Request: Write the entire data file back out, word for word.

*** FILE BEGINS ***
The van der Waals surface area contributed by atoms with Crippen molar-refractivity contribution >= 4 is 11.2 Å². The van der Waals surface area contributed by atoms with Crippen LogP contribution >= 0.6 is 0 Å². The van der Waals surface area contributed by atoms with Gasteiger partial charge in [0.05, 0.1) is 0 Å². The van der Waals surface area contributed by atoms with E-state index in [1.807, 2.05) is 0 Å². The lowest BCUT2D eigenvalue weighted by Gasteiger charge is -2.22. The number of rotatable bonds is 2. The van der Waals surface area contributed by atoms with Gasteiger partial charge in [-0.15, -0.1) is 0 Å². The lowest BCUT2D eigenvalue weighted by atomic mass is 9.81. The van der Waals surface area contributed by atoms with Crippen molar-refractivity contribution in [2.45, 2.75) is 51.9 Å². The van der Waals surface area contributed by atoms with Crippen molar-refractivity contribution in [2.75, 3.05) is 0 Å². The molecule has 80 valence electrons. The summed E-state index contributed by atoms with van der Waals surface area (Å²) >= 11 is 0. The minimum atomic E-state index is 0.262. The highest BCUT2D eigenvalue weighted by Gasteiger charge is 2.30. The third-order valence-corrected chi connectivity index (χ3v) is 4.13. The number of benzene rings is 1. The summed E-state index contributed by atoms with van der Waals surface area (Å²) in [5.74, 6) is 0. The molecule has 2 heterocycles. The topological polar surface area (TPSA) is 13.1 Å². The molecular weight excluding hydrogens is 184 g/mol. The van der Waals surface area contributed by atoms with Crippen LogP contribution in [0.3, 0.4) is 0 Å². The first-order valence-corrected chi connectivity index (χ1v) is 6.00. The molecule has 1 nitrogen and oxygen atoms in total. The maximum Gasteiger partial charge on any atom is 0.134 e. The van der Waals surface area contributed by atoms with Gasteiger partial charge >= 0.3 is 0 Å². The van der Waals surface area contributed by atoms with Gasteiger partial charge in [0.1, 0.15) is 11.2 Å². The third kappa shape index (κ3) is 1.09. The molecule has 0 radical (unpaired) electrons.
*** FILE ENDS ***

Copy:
The van der Waals surface area contributed by atoms with Crippen molar-refractivity contribution >= 4 is 11.2 Å². The van der Waals surface area contributed by atoms with Crippen LogP contribution >= 0.6 is 0 Å². The van der Waals surface area contributed by atoms with Gasteiger partial charge in [0.05, 0.1) is 0 Å². The van der Waals surface area contributed by atoms with E-state index in [1.807, 2.05) is 0 Å². The lowest BCUT2D eigenvalue weighted by Gasteiger charge is -2.22. The number of rotatable bonds is 2. The van der Waals surface area contributed by atoms with Gasteiger partial charge in [-0.15, -0.1) is 0 Å². The lowest BCUT2D eigenvalue weighted by atomic mass is 9.81. The van der Waals surface area contributed by atoms with Crippen molar-refractivity contribution in [2.45, 2.75) is 51.9 Å². The van der Waals surface area contributed by atoms with Crippen molar-refractivity contribution in [2.75, 3.05) is 0 Å². The molecule has 80 valence electrons. The summed E-state index contributed by atoms with van der Waals surface area (Å²) >= 11 is 0. The minimum atomic E-state index is 0.262. The highest BCUT2D eigenvalue weighted by Gasteiger charge is 2.30. The third-order valence-corrected chi connectivity index (χ3v) is 4.13. The number of benzene rings is 1. The summed E-state index contributed by atoms with van der Waals surface area (Å²) in [5.74, 6) is 0. The molecule has 2 heterocycles. The topological polar surface area (TPSA) is 13.1 Å². The molecular weight excluding hydrogens is 184 g/mol. The van der Waals surface area contributed by atoms with Crippen LogP contribution in [0.3, 0.4) is 0 Å². The first-order valence-corrected chi connectivity index (χ1v) is 6.00. The molecule has 1 nitrogen and oxygen atoms in total. The maximum Gasteiger partial charge on any atom is 0.134 e. The van der Waals surface area contributed by atoms with Gasteiger partial charge >= 0.3 is 0 Å². The van der Waals surface area contributed by atoms with Gasteiger partial charge in [0.1, 0.15) is 11.2 Å². The third kappa shape index (κ3) is 1.09. The molecule has 0 radical (unpaired) electrons.